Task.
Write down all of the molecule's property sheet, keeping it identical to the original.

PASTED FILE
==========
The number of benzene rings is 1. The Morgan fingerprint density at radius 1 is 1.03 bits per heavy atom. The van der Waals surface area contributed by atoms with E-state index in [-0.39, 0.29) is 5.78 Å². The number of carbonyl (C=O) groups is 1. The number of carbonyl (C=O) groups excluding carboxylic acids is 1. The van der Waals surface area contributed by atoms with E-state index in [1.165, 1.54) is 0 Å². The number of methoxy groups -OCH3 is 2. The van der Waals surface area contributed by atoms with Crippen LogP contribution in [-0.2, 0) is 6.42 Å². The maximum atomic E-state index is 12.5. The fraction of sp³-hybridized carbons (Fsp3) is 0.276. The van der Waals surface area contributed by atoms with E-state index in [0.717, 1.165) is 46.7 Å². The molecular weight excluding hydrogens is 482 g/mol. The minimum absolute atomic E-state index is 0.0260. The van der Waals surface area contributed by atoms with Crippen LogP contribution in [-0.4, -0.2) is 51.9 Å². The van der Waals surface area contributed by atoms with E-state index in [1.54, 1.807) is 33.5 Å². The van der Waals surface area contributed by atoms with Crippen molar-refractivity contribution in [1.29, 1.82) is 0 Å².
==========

The number of benzene rings is 1. The Morgan fingerprint density at radius 1 is 1.03 bits per heavy atom. The van der Waals surface area contributed by atoms with E-state index in [-0.39, 0.29) is 5.78 Å². The number of carbonyl (C=O) groups is 1. The number of carbonyl (C=O) groups excluding carboxylic acids is 1. The van der Waals surface area contributed by atoms with E-state index in [1.165, 1.54) is 0 Å². The number of methoxy groups -OCH3 is 2. The van der Waals surface area contributed by atoms with Crippen LogP contribution in [-0.2, 0) is 6.42 Å². The maximum atomic E-state index is 12.5. The fraction of sp³-hybridized carbons (Fsp3) is 0.276. The van der Waals surface area contributed by atoms with E-state index in [0.717, 1.165) is 46.7 Å². The molecular weight excluding hydrogens is 482 g/mol. The minimum absolute atomic E-state index is 0.0260. The van der Waals surface area contributed by atoms with Crippen LogP contribution in [-0.4, -0.2) is 51.9 Å². The van der Waals surface area contributed by atoms with E-state index in [1.54, 1.807) is 33.5 Å². The van der Waals surface area contributed by atoms with Crippen molar-refractivity contribution in [1.29, 1.82) is 0 Å².